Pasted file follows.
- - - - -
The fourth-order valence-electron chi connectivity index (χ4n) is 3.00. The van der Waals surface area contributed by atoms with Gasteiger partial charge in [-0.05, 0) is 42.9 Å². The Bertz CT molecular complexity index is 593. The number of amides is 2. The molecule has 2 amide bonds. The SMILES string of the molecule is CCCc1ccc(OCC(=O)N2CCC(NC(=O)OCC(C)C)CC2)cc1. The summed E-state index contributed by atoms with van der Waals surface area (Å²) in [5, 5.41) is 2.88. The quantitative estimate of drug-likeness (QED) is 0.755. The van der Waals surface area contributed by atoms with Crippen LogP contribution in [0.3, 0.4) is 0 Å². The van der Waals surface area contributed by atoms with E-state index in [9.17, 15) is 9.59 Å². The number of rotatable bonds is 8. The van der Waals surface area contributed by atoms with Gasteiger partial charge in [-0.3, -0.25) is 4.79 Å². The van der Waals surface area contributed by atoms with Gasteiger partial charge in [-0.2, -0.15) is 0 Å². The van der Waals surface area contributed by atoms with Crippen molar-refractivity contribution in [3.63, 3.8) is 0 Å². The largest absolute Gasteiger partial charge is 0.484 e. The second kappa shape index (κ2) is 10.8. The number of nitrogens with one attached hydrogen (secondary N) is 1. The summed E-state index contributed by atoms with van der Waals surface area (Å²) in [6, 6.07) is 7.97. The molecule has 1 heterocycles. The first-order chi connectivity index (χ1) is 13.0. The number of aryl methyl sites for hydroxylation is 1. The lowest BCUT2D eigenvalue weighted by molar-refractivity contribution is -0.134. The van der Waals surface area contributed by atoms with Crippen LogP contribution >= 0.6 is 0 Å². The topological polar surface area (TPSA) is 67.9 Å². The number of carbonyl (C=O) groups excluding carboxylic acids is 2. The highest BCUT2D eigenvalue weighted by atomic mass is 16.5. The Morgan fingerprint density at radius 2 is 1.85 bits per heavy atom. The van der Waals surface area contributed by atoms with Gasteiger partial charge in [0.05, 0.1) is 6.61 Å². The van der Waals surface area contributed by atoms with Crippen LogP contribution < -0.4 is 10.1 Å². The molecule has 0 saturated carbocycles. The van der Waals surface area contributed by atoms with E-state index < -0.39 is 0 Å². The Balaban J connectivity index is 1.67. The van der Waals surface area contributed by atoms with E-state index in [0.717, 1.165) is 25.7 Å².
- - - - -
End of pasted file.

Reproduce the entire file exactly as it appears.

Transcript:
The fourth-order valence-electron chi connectivity index (χ4n) is 3.00. The van der Waals surface area contributed by atoms with Gasteiger partial charge in [-0.05, 0) is 42.9 Å². The Bertz CT molecular complexity index is 593. The number of amides is 2. The molecule has 2 amide bonds. The SMILES string of the molecule is CCCc1ccc(OCC(=O)N2CCC(NC(=O)OCC(C)C)CC2)cc1. The summed E-state index contributed by atoms with van der Waals surface area (Å²) in [5, 5.41) is 2.88. The quantitative estimate of drug-likeness (QED) is 0.755. The van der Waals surface area contributed by atoms with Crippen LogP contribution in [0.3, 0.4) is 0 Å². The van der Waals surface area contributed by atoms with E-state index in [9.17, 15) is 9.59 Å². The number of rotatable bonds is 8. The van der Waals surface area contributed by atoms with Gasteiger partial charge in [-0.3, -0.25) is 4.79 Å². The van der Waals surface area contributed by atoms with Gasteiger partial charge in [-0.2, -0.15) is 0 Å². The van der Waals surface area contributed by atoms with Crippen molar-refractivity contribution in [3.63, 3.8) is 0 Å². The largest absolute Gasteiger partial charge is 0.484 e. The second kappa shape index (κ2) is 10.8. The number of nitrogens with one attached hydrogen (secondary N) is 1. The summed E-state index contributed by atoms with van der Waals surface area (Å²) in [6, 6.07) is 7.97. The molecule has 1 heterocycles. The first-order chi connectivity index (χ1) is 13.0. The number of aryl methyl sites for hydroxylation is 1. The lowest BCUT2D eigenvalue weighted by molar-refractivity contribution is -0.134. The van der Waals surface area contributed by atoms with Crippen LogP contribution >= 0.6 is 0 Å². The topological polar surface area (TPSA) is 67.9 Å². The number of carbonyl (C=O) groups excluding carboxylic acids is 2. The highest BCUT2D eigenvalue weighted by atomic mass is 16.5. The Morgan fingerprint density at radius 2 is 1.85 bits per heavy atom. The van der Waals surface area contributed by atoms with Gasteiger partial charge in [0.05, 0.1) is 6.61 Å². The van der Waals surface area contributed by atoms with Crippen LogP contribution < -0.4 is 10.1 Å². The molecule has 0 saturated carbocycles. The van der Waals surface area contributed by atoms with E-state index < -0.39 is 0 Å². The Balaban J connectivity index is 1.67. The van der Waals surface area contributed by atoms with E-state index in [0.717, 1.165) is 25.7 Å².